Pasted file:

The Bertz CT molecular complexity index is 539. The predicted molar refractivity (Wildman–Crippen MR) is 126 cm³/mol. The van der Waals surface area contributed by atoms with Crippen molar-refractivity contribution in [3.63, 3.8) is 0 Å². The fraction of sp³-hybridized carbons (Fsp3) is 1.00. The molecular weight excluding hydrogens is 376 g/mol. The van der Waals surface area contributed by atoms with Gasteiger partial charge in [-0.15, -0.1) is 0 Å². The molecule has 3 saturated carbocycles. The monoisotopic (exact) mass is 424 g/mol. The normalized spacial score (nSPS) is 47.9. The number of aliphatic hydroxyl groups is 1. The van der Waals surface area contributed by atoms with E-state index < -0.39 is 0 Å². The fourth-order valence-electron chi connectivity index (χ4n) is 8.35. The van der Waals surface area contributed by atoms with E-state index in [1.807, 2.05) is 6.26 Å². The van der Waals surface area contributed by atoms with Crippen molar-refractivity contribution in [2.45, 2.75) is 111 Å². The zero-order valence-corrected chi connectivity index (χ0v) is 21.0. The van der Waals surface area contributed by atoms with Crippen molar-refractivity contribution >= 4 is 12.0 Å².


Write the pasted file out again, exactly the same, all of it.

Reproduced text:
The Bertz CT molecular complexity index is 539. The predicted molar refractivity (Wildman–Crippen MR) is 126 cm³/mol. The van der Waals surface area contributed by atoms with Crippen molar-refractivity contribution in [3.63, 3.8) is 0 Å². The fraction of sp³-hybridized carbons (Fsp3) is 1.00. The molecular weight excluding hydrogens is 376 g/mol. The van der Waals surface area contributed by atoms with Gasteiger partial charge in [-0.15, -0.1) is 0 Å². The molecule has 3 saturated carbocycles. The monoisotopic (exact) mass is 424 g/mol. The normalized spacial score (nSPS) is 47.9. The number of aliphatic hydroxyl groups is 1. The van der Waals surface area contributed by atoms with E-state index < -0.39 is 0 Å². The fourth-order valence-electron chi connectivity index (χ4n) is 8.35. The van der Waals surface area contributed by atoms with E-state index in [1.807, 2.05) is 6.26 Å². The van der Waals surface area contributed by atoms with Crippen molar-refractivity contribution in [2.45, 2.75) is 111 Å². The zero-order valence-corrected chi connectivity index (χ0v) is 21.0. The van der Waals surface area contributed by atoms with Crippen molar-refractivity contribution >= 4 is 12.0 Å².